Innovation and competitiveness will continue to be major focus areas for R&D policy. More than ten innovation proposals have been introduced, with many providing increased funding for physical science research and improved investment in mathematics and science education, including more rigorous standards. Several proposals also address the perceived need for additional high-risk (or "transformative") research through funding mandates. These proposals generally have broad bipartisan support, but have yet to pass.
The drive for competitiveness has been linked by many to the need for energy security. Biofuels, in particular, seem to have captured the attention of Congress and the Administration as a potential panacea. New goals for biofuel usage were announced in the 2007 State of the Union address, and multiple bills have been introduced that would increase government investment in biofuels and technology R&D. The Administration's Farm Bill proposal also addresses biofuels, providing additional funds for ethanol research for the next 10 years, effectively cementing agriculture's expanding role of providing fuel in addition its traditional production of food, fiber, and feed. The excitement of biofuels has not escaped the notice of presidential candidates, who are clamoring to express their support for biofuel R&D initiatives.
Energy security is also linked to climate change, which has become the signature issue of this session of Congress. Hearings on climate policy are taking place at an unprecedented rate and a new Select Committee on Energy Independence and Global Warming has been established for the 110th Congress. Advocates in the cap-and-trade and the carbon tax camps will continue to fuel debate on whether mandatory policies are needed, or if voluntary programs and R&D support will suffice. Whether a comprehensive climate change policy will actually pass is less certain since climate change remains a very political issue, with many of the presidential candidates drafting legislation. Overall, however, the business community has indicated an acceptance that greenhouse gases will eventually be regulated, and have started putting forth proposals themselves. Many states, too, have decided to move forward on climate change regulation in lieu of federal action.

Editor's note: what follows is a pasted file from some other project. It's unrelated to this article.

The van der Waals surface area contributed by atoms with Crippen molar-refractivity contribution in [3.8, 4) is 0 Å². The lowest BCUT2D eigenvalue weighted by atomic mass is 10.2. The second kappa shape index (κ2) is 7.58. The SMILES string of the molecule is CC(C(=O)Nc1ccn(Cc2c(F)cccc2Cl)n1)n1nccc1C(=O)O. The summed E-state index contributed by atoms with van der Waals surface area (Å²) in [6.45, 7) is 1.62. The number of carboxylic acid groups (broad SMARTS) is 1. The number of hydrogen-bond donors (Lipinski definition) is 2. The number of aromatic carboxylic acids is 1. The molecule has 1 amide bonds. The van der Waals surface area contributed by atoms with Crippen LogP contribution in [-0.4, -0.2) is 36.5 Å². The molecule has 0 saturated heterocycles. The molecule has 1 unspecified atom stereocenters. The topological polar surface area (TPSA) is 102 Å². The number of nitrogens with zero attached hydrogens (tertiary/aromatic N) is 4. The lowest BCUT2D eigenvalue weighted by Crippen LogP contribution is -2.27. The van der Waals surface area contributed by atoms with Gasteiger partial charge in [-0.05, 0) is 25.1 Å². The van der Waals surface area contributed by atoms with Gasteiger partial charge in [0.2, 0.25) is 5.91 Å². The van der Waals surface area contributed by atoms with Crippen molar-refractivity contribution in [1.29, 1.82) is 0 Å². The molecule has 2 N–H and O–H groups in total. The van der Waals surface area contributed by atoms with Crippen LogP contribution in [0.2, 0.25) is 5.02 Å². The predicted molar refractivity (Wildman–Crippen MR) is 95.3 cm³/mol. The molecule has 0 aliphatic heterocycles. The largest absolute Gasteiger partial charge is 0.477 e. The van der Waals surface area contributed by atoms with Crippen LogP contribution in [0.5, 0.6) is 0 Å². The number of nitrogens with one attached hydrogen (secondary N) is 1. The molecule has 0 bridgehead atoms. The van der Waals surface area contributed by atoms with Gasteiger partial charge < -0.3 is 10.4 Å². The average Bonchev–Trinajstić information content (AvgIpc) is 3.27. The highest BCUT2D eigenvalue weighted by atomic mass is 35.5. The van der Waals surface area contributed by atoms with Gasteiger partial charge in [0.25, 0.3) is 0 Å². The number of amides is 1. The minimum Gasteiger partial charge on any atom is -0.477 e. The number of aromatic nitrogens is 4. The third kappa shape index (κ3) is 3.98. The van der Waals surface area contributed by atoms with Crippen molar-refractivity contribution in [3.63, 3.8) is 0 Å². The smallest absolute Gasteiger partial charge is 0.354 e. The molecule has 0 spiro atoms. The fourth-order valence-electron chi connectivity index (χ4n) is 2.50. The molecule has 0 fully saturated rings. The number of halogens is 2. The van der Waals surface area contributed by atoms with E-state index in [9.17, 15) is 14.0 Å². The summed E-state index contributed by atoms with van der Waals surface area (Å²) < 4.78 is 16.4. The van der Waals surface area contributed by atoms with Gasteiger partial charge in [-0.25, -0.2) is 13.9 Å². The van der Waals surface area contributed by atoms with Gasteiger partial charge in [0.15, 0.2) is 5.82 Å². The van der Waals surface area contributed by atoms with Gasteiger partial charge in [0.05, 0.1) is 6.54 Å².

Cutting-edge research in the nanotechnology field is another beneficiary of the competitiveness agenda. The fear of being outperformed by countries that have increased their nanotech investment over the years has driven the United States to steadily increase its investment in the area as well. The National Nanotechnology Initiative (NNI) requests nearly $1.5 billion in FY 2008. The safety and possible regulation of this new and growing industry is also an important issue for Congress.
With a new reauthorization bill that passed in the waning days of the 109th Congress, the NIH will continue its strategic vision of shifting from curative to preemptive medicine. The NIH Reform Act of 2006 codified the "common fund" to which all institutes and centers contribute. Transfers to the common fund-proposed to be 1.3 percent in FY 2008-will squeeze already shrinking budgets; most NIH institutes and centers would see their budgets remain flat for the fourth year in a row.
Biomedical research could also be affected by a bill that passed late in the session to update Project Bioshield. The Pandemic and All-Hazards Preparedness Act created a $1 billion agency for bioterrorism research in the Department of Health and Human Services called the Biomedical Advanced Research and Development Authority (BARDA).